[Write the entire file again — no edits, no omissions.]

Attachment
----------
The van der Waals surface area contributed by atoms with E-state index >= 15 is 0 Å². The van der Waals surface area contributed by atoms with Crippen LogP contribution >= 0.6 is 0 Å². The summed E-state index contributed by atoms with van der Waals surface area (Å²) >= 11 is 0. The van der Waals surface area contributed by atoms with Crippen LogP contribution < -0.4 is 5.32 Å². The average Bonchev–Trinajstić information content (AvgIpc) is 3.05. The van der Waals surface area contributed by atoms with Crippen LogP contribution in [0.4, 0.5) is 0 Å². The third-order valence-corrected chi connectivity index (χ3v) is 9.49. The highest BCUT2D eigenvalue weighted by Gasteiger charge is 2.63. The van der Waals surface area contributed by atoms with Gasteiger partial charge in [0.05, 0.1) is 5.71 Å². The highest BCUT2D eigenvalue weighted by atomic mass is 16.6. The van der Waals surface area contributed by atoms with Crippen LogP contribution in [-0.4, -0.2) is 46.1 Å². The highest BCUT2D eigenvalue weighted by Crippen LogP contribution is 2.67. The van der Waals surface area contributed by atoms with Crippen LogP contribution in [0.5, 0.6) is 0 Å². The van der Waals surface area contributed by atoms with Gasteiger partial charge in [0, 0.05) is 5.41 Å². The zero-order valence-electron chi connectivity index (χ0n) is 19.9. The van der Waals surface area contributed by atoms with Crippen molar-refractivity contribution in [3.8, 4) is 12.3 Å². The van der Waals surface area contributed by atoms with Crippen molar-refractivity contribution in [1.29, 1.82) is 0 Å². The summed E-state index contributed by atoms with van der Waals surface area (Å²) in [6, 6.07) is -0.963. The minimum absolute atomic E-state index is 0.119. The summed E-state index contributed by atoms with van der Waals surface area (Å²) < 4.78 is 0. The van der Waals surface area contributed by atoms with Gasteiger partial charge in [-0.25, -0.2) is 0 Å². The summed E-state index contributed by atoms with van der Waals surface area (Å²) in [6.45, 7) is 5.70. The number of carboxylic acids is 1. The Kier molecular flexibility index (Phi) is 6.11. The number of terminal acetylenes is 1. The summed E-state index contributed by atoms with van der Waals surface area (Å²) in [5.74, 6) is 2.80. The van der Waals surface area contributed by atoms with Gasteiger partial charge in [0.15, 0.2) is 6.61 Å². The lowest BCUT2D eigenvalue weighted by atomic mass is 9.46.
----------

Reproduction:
The van der Waals surface area contributed by atoms with E-state index >= 15 is 0 Å². The van der Waals surface area contributed by atoms with Crippen LogP contribution >= 0.6 is 0 Å². The summed E-state index contributed by atoms with van der Waals surface area (Å²) >= 11 is 0. The van der Waals surface area contributed by atoms with Crippen LogP contribution < -0.4 is 5.32 Å². The average Bonchev–Trinajstić information content (AvgIpc) is 3.05. The van der Waals surface area contributed by atoms with Crippen LogP contribution in [0.4, 0.5) is 0 Å². The third-order valence-corrected chi connectivity index (χ3v) is 9.49. The highest BCUT2D eigenvalue weighted by Gasteiger charge is 2.63. The van der Waals surface area contributed by atoms with Gasteiger partial charge in [0.05, 0.1) is 5.71 Å². The highest BCUT2D eigenvalue weighted by atomic mass is 16.6. The van der Waals surface area contributed by atoms with Crippen LogP contribution in [-0.4, -0.2) is 46.1 Å². The highest BCUT2D eigenvalue weighted by Crippen LogP contribution is 2.67. The van der Waals surface area contributed by atoms with Crippen LogP contribution in [0.5, 0.6) is 0 Å². The van der Waals surface area contributed by atoms with Gasteiger partial charge in [0, 0.05) is 5.41 Å². The zero-order valence-electron chi connectivity index (χ0n) is 19.9. The van der Waals surface area contributed by atoms with Crippen molar-refractivity contribution in [3.8, 4) is 12.3 Å². The van der Waals surface area contributed by atoms with Crippen molar-refractivity contribution in [1.29, 1.82) is 0 Å². The summed E-state index contributed by atoms with van der Waals surface area (Å²) in [6, 6.07) is -0.963. The minimum absolute atomic E-state index is 0.119. The summed E-state index contributed by atoms with van der Waals surface area (Å²) < 4.78 is 0. The van der Waals surface area contributed by atoms with Gasteiger partial charge in [-0.25, -0.2) is 0 Å². The summed E-state index contributed by atoms with van der Waals surface area (Å²) in [6.45, 7) is 5.70. The number of carboxylic acids is 1. The Kier molecular flexibility index (Phi) is 6.11. The number of terminal acetylenes is 1. The summed E-state index contributed by atoms with van der Waals surface area (Å²) in [5.74, 6) is 2.80. The van der Waals surface area contributed by atoms with Gasteiger partial charge in [0.15, 0.2) is 6.61 Å². The lowest BCUT2D eigenvalue weighted by atomic mass is 9.46.